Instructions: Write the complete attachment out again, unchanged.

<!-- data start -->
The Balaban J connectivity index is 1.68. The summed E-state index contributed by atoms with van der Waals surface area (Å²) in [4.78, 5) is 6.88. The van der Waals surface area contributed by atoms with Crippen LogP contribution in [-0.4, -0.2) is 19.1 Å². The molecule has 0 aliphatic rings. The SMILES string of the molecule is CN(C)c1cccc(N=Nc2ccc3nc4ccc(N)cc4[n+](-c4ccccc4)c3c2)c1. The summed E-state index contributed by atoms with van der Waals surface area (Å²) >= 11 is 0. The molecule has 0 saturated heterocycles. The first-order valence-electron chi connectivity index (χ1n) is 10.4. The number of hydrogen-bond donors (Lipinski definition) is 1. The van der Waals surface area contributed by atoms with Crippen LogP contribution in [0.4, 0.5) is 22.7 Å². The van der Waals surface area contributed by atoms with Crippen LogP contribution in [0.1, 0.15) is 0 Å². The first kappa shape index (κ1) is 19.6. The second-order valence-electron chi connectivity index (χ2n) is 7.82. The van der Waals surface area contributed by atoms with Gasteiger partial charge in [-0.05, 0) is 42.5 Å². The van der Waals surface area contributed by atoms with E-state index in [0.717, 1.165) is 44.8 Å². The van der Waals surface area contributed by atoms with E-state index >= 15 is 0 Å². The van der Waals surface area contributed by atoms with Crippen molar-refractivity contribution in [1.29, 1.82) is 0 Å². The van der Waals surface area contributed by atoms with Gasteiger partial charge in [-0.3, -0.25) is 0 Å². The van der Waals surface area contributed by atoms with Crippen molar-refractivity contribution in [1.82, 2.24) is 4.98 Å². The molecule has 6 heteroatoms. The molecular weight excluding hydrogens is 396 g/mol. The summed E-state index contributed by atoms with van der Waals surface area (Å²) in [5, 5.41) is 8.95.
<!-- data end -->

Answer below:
The Balaban J connectivity index is 1.68. The summed E-state index contributed by atoms with van der Waals surface area (Å²) in [4.78, 5) is 6.88. The van der Waals surface area contributed by atoms with Crippen LogP contribution in [-0.4, -0.2) is 19.1 Å². The molecule has 0 aliphatic rings. The SMILES string of the molecule is CN(C)c1cccc(N=Nc2ccc3nc4ccc(N)cc4[n+](-c4ccccc4)c3c2)c1. The summed E-state index contributed by atoms with van der Waals surface area (Å²) >= 11 is 0. The molecule has 0 saturated heterocycles. The first-order valence-electron chi connectivity index (χ1n) is 10.4. The number of hydrogen-bond donors (Lipinski definition) is 1. The van der Waals surface area contributed by atoms with Crippen LogP contribution in [0.4, 0.5) is 22.7 Å². The van der Waals surface area contributed by atoms with Crippen LogP contribution in [0.1, 0.15) is 0 Å². The first kappa shape index (κ1) is 19.6. The second-order valence-electron chi connectivity index (χ2n) is 7.82. The van der Waals surface area contributed by atoms with Gasteiger partial charge in [-0.05, 0) is 42.5 Å². The van der Waals surface area contributed by atoms with E-state index in [0.717, 1.165) is 44.8 Å². The van der Waals surface area contributed by atoms with E-state index >= 15 is 0 Å². The van der Waals surface area contributed by atoms with Crippen molar-refractivity contribution in [1.29, 1.82) is 0 Å². The van der Waals surface area contributed by atoms with Gasteiger partial charge in [-0.3, -0.25) is 0 Å². The van der Waals surface area contributed by atoms with Crippen molar-refractivity contribution in [1.82, 2.24) is 4.98 Å². The molecule has 6 heteroatoms. The molecular weight excluding hydrogens is 396 g/mol. The summed E-state index contributed by atoms with van der Waals surface area (Å²) in [5, 5.41) is 8.95.